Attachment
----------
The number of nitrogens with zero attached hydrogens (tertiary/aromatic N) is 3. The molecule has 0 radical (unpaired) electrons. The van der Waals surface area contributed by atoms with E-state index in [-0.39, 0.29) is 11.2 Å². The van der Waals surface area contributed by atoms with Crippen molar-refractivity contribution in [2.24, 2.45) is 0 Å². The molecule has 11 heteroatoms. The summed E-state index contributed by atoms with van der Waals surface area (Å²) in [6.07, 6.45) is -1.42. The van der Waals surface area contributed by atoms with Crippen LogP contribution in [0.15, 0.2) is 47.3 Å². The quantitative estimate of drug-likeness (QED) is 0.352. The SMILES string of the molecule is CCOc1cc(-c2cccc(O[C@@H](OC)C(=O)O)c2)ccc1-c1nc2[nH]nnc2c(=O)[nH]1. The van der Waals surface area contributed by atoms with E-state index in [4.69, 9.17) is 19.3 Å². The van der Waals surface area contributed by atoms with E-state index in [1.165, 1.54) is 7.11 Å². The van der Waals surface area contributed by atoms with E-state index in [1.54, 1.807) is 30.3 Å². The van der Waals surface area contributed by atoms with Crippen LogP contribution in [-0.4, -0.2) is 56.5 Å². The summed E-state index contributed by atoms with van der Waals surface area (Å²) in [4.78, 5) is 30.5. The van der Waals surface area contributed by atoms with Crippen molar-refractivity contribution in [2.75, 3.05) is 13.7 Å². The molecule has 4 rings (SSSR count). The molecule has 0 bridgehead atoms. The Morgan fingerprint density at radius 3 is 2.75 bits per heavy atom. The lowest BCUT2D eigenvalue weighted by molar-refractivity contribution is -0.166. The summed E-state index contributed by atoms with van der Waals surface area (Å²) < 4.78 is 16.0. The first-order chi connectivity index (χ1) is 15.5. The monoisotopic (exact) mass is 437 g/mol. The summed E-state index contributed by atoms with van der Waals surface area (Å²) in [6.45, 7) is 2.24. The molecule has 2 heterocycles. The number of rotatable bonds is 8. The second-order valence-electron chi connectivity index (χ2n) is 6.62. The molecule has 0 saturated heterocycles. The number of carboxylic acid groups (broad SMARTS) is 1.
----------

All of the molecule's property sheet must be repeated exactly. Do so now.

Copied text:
The number of nitrogens with zero attached hydrogens (tertiary/aromatic N) is 3. The molecule has 0 radical (unpaired) electrons. The van der Waals surface area contributed by atoms with E-state index in [-0.39, 0.29) is 11.2 Å². The van der Waals surface area contributed by atoms with Crippen molar-refractivity contribution in [2.24, 2.45) is 0 Å². The molecule has 11 heteroatoms. The summed E-state index contributed by atoms with van der Waals surface area (Å²) in [6.07, 6.45) is -1.42. The van der Waals surface area contributed by atoms with Crippen LogP contribution in [0.15, 0.2) is 47.3 Å². The quantitative estimate of drug-likeness (QED) is 0.352. The SMILES string of the molecule is CCOc1cc(-c2cccc(O[C@@H](OC)C(=O)O)c2)ccc1-c1nc2[nH]nnc2c(=O)[nH]1. The van der Waals surface area contributed by atoms with E-state index in [4.69, 9.17) is 19.3 Å². The van der Waals surface area contributed by atoms with E-state index in [1.165, 1.54) is 7.11 Å². The van der Waals surface area contributed by atoms with E-state index in [1.54, 1.807) is 30.3 Å². The van der Waals surface area contributed by atoms with Crippen LogP contribution in [-0.4, -0.2) is 56.5 Å². The summed E-state index contributed by atoms with van der Waals surface area (Å²) in [4.78, 5) is 30.5. The van der Waals surface area contributed by atoms with Crippen molar-refractivity contribution in [2.75, 3.05) is 13.7 Å². The molecule has 4 rings (SSSR count). The molecule has 0 bridgehead atoms. The Morgan fingerprint density at radius 3 is 2.75 bits per heavy atom. The lowest BCUT2D eigenvalue weighted by molar-refractivity contribution is -0.166. The summed E-state index contributed by atoms with van der Waals surface area (Å²) < 4.78 is 16.0. The first-order chi connectivity index (χ1) is 15.5. The monoisotopic (exact) mass is 437 g/mol. The summed E-state index contributed by atoms with van der Waals surface area (Å²) in [6.45, 7) is 2.24. The molecule has 2 heterocycles. The number of rotatable bonds is 8. The second-order valence-electron chi connectivity index (χ2n) is 6.62. The molecule has 0 saturated heterocycles. The number of carboxylic acid groups (broad SMARTS) is 1.